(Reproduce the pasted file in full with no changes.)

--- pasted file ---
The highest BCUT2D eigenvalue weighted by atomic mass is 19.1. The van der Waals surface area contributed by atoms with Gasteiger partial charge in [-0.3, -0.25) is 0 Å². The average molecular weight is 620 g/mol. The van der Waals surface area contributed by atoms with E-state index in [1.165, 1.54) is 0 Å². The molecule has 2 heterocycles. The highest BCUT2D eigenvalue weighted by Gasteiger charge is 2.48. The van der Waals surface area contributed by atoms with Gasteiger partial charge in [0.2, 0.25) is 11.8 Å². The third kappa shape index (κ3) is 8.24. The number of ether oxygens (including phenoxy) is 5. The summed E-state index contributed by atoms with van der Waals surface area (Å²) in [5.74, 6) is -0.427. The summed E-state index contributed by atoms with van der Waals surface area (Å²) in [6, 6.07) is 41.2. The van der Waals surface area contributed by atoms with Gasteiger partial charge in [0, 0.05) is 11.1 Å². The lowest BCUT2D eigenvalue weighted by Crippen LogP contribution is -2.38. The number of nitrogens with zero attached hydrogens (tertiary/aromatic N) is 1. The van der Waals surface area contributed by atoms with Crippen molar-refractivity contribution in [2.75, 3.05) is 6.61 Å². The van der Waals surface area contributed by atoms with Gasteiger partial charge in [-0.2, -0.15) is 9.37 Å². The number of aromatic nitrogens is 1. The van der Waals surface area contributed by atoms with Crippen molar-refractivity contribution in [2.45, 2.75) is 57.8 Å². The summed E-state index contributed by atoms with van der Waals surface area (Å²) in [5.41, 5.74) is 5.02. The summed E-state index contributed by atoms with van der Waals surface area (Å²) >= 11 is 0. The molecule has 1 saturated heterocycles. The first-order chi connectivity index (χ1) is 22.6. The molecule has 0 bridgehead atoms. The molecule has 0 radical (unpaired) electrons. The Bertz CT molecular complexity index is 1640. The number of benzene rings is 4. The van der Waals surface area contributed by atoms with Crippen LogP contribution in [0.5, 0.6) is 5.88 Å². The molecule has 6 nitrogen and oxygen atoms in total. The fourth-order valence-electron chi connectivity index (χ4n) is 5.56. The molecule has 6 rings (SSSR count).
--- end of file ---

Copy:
The highest BCUT2D eigenvalue weighted by atomic mass is 19.1. The van der Waals surface area contributed by atoms with Gasteiger partial charge in [-0.3, -0.25) is 0 Å². The average molecular weight is 620 g/mol. The van der Waals surface area contributed by atoms with E-state index in [1.165, 1.54) is 0 Å². The molecule has 2 heterocycles. The highest BCUT2D eigenvalue weighted by Gasteiger charge is 2.48. The van der Waals surface area contributed by atoms with Gasteiger partial charge in [0.2, 0.25) is 11.8 Å². The third kappa shape index (κ3) is 8.24. The number of ether oxygens (including phenoxy) is 5. The summed E-state index contributed by atoms with van der Waals surface area (Å²) in [5.74, 6) is -0.427. The summed E-state index contributed by atoms with van der Waals surface area (Å²) in [6, 6.07) is 41.2. The van der Waals surface area contributed by atoms with Gasteiger partial charge in [0, 0.05) is 11.1 Å². The lowest BCUT2D eigenvalue weighted by Crippen LogP contribution is -2.38. The number of nitrogens with zero attached hydrogens (tertiary/aromatic N) is 1. The van der Waals surface area contributed by atoms with Crippen molar-refractivity contribution in [2.75, 3.05) is 6.61 Å². The van der Waals surface area contributed by atoms with Gasteiger partial charge in [-0.2, -0.15) is 9.37 Å². The number of aromatic nitrogens is 1. The van der Waals surface area contributed by atoms with Crippen molar-refractivity contribution in [2.45, 2.75) is 57.8 Å². The summed E-state index contributed by atoms with van der Waals surface area (Å²) in [5.41, 5.74) is 5.02. The summed E-state index contributed by atoms with van der Waals surface area (Å²) >= 11 is 0. The molecule has 1 saturated heterocycles. The first-order chi connectivity index (χ1) is 22.6. The molecule has 0 bridgehead atoms. The molecule has 0 radical (unpaired) electrons. The Bertz CT molecular complexity index is 1640. The number of benzene rings is 4. The van der Waals surface area contributed by atoms with Crippen LogP contribution in [0.5, 0.6) is 5.88 Å². The molecule has 6 nitrogen and oxygen atoms in total. The fourth-order valence-electron chi connectivity index (χ4n) is 5.56. The molecule has 6 rings (SSSR count).